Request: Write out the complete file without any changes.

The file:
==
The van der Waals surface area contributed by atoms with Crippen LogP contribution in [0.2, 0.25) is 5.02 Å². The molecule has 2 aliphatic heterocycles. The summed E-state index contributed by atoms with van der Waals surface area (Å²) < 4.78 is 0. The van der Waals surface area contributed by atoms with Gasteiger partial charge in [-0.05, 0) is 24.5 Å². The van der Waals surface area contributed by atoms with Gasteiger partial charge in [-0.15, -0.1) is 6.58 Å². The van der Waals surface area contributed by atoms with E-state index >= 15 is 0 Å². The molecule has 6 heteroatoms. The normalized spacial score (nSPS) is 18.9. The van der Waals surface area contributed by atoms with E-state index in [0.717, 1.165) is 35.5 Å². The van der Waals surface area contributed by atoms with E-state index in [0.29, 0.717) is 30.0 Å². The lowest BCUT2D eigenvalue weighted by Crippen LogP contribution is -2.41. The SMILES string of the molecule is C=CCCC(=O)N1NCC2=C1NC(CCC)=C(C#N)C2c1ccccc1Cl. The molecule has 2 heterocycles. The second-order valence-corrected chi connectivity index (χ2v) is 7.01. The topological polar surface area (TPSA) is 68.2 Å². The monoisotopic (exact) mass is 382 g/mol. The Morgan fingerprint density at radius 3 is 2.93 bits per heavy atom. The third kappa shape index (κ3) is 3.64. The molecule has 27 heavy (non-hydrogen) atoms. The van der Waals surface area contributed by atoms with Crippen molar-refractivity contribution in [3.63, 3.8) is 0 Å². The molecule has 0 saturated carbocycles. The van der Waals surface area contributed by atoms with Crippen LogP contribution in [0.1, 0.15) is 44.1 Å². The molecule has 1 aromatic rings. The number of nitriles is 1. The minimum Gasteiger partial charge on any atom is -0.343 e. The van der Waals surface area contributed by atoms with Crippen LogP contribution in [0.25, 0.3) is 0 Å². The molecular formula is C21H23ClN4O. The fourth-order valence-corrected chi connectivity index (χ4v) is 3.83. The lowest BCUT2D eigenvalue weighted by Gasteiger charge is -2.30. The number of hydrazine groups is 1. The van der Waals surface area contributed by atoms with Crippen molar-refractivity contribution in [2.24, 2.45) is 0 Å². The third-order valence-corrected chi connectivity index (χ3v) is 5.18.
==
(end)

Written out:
The van der Waals surface area contributed by atoms with Crippen LogP contribution in [0.2, 0.25) is 5.02 Å². The molecule has 2 aliphatic heterocycles. The summed E-state index contributed by atoms with van der Waals surface area (Å²) < 4.78 is 0. The van der Waals surface area contributed by atoms with Gasteiger partial charge in [-0.05, 0) is 24.5 Å². The van der Waals surface area contributed by atoms with Gasteiger partial charge in [-0.15, -0.1) is 6.58 Å². The van der Waals surface area contributed by atoms with E-state index >= 15 is 0 Å². The molecule has 6 heteroatoms. The normalized spacial score (nSPS) is 18.9. The van der Waals surface area contributed by atoms with E-state index in [0.717, 1.165) is 35.5 Å². The van der Waals surface area contributed by atoms with E-state index in [0.29, 0.717) is 30.0 Å². The lowest BCUT2D eigenvalue weighted by Crippen LogP contribution is -2.41. The SMILES string of the molecule is C=CCCC(=O)N1NCC2=C1NC(CCC)=C(C#N)C2c1ccccc1Cl. The molecule has 2 heterocycles. The second-order valence-corrected chi connectivity index (χ2v) is 7.01. The topological polar surface area (TPSA) is 68.2 Å². The monoisotopic (exact) mass is 382 g/mol. The Morgan fingerprint density at radius 3 is 2.93 bits per heavy atom. The third kappa shape index (κ3) is 3.64. The molecule has 27 heavy (non-hydrogen) atoms. The van der Waals surface area contributed by atoms with Crippen molar-refractivity contribution in [3.63, 3.8) is 0 Å². The molecule has 0 saturated carbocycles. The van der Waals surface area contributed by atoms with Crippen LogP contribution in [0.1, 0.15) is 44.1 Å². The molecule has 1 aromatic rings. The number of nitriles is 1. The minimum Gasteiger partial charge on any atom is -0.343 e. The van der Waals surface area contributed by atoms with Crippen LogP contribution in [0.25, 0.3) is 0 Å². The molecular formula is C21H23ClN4O. The fourth-order valence-corrected chi connectivity index (χ4v) is 3.83. The lowest BCUT2D eigenvalue weighted by Gasteiger charge is -2.30. The number of hydrazine groups is 1. The van der Waals surface area contributed by atoms with Crippen molar-refractivity contribution in [2.24, 2.45) is 0 Å². The third-order valence-corrected chi connectivity index (χ3v) is 5.18.